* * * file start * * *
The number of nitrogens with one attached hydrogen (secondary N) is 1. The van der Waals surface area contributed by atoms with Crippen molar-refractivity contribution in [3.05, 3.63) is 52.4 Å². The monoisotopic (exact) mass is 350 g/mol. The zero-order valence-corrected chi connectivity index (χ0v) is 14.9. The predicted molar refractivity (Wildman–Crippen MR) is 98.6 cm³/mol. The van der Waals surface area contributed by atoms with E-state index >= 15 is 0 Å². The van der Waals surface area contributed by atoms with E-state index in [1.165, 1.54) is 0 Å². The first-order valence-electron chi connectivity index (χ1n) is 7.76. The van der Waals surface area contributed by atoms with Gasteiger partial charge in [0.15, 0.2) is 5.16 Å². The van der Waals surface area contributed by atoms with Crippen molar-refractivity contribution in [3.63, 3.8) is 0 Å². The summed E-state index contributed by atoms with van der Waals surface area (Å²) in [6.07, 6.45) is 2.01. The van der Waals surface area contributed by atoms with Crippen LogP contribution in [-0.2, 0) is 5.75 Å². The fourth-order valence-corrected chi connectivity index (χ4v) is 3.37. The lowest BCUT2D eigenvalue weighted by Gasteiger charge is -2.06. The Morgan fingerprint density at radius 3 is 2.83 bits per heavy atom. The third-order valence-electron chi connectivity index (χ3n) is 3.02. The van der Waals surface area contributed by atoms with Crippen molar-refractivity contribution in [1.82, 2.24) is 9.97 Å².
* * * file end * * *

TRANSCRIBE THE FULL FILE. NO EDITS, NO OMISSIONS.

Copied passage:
The number of nitrogens with one attached hydrogen (secondary N) is 1. The van der Waals surface area contributed by atoms with Crippen molar-refractivity contribution in [3.05, 3.63) is 52.4 Å². The monoisotopic (exact) mass is 350 g/mol. The zero-order valence-corrected chi connectivity index (χ0v) is 14.9. The predicted molar refractivity (Wildman–Crippen MR) is 98.6 cm³/mol. The van der Waals surface area contributed by atoms with E-state index >= 15 is 0 Å². The van der Waals surface area contributed by atoms with E-state index in [1.165, 1.54) is 0 Å². The first-order valence-electron chi connectivity index (χ1n) is 7.76. The van der Waals surface area contributed by atoms with Gasteiger partial charge in [0.15, 0.2) is 5.16 Å². The van der Waals surface area contributed by atoms with Crippen molar-refractivity contribution in [3.63, 3.8) is 0 Å². The summed E-state index contributed by atoms with van der Waals surface area (Å²) in [6.07, 6.45) is 2.01. The van der Waals surface area contributed by atoms with Crippen LogP contribution in [-0.2, 0) is 5.75 Å². The fourth-order valence-corrected chi connectivity index (χ4v) is 3.37. The lowest BCUT2D eigenvalue weighted by Gasteiger charge is -2.06. The Morgan fingerprint density at radius 3 is 2.83 bits per heavy atom. The third-order valence-electron chi connectivity index (χ3n) is 3.02. The van der Waals surface area contributed by atoms with Crippen molar-refractivity contribution in [1.82, 2.24) is 9.97 Å².